Source: John Stillwell
TAOISEACH LEO VARADKAR and British Prime Minister Theresa May talked over the phone this afternoon, and both agreed on the importance of a post-Brexit soft border in Northern Ireland.
A statement from Number 10 said that both “agreed about the paramount importance of no hard border or physical infrastructure at the border between Ireland and Northern Ireland”.
The Prime Minister said how she recognised the significance of this issue to the people of Northern Ireland and Ireland and how this remained a joint priority for both Governments, and the EU, to resolve.
“The Prime Minister said we are working hard to find a specific solution to the unique circumstances in Northern Ireland that respects the integrity of the UK, the European Union and the Belfast Agreement,” said the statement.
“She added that we are committed to moving together to achieve a positive result on this as well as restoring devolved Government to Northern Ireland. Both leaders looked forward to continuing relations as close neighbours and allies as the negotiations progress.”
This evening, Varadkar had a meeting at Government Buildings with the Prime Minister of the Netherlands Mark Rutte.
Source: Leah Farrell
The leaders discussed a number of issues in advance of next week’s European Council meeting.
Varadkar told reporters afterwards that Ireland and the Netherlands had a lot in common as we are “both small countries with big neighbours”.
He said Ireland and the Netherlands want to move the Brexit negotiations onto the second phase “maybe more than any other member state”.
Rutte agreed it was a “very good discussion”, adding: “Everyone is working very hard to reach an agreement – it is difficult but it’s doable.”
Varadkar also gave his party an update on this week’s Brexit developments at tonight’s Fine Gael Parliamentary Party meeting.
The party leader said he believes that it can be brought back on track and that both the Irish and British Governments want to move to Phase 2 of the negotiations.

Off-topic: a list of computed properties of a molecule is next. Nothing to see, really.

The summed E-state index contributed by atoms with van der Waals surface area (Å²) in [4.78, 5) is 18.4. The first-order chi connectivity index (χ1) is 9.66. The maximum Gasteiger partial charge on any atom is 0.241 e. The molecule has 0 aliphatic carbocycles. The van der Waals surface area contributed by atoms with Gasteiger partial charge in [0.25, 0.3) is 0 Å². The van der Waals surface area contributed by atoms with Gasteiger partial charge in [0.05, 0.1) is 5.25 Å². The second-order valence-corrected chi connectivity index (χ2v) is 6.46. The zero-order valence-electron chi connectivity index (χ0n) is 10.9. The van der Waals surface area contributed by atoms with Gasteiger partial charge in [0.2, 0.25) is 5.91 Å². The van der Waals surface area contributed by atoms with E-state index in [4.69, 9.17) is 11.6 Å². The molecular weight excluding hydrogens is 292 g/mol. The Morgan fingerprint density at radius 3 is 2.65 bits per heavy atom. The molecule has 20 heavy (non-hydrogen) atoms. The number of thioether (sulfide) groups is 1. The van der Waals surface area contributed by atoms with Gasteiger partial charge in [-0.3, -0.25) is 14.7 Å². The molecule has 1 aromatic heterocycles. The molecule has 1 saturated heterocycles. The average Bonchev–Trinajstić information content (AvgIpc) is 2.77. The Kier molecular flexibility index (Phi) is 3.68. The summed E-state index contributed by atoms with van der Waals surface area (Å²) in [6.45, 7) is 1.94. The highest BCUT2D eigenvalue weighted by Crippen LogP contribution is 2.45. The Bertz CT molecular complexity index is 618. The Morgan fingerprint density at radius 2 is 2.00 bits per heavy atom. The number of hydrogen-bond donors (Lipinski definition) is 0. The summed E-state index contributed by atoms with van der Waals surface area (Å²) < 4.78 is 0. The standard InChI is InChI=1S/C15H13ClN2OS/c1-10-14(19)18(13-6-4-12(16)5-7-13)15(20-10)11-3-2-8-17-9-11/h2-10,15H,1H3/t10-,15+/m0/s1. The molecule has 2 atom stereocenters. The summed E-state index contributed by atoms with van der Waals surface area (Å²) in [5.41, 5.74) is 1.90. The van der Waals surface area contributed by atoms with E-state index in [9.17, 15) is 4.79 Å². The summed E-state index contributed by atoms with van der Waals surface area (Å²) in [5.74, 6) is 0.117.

However, he reiterated that prior to this we want assurances written down in black and white.
Party colleagues heard that Ireland has the full support of our EU colleagues. The Taoiseach said European leaders across the continent see this as a test of Europe and the value of the European Union to smaller member States.
Tánaiste Simon Coveney said the good work done by his predecessor Charlie Flanagan, former Taoiseach Enda Kenny and Minister Helen McEntee along with Irish civil servants across the EU over the last 18 months was bearing fruit.
‘Bunch of jellyfish’
Earlier today, British Labour leader Jeremy Corbyn lambasted Theresa May over the collapse of Brexit negotiations this week, as the PM took questions in the Commons.
At one point, Corbyn referred to May and her ministers as a “bunch of jellyfish masquerading as a cabinet”.
May gave assurances that all sides were still talking to each other, and that progress had been made.
She had spoken to the DUP’s leader Arlene Foster by phone in advance of Prime Minister’s Questions – but there were no major breakthroughs during their discussion.
“We will ensure that there is no hard border between Northern Ireland and the Republic of Ireland,” she said during Prime Minister’s Questions.
“We will do that while we respect the constitutional integrity of the United Kingdom and we will be able to do that while we respect the internal market of the United Kingdom.”
European leaders have given May a deadline of the end of this week to resolve outstanding issues in order to draft an agenda in time for a crucial EU summit next Thursday and Friday and open the second phase of Brexit talks.
Additional reporting by Cliódhna Russell.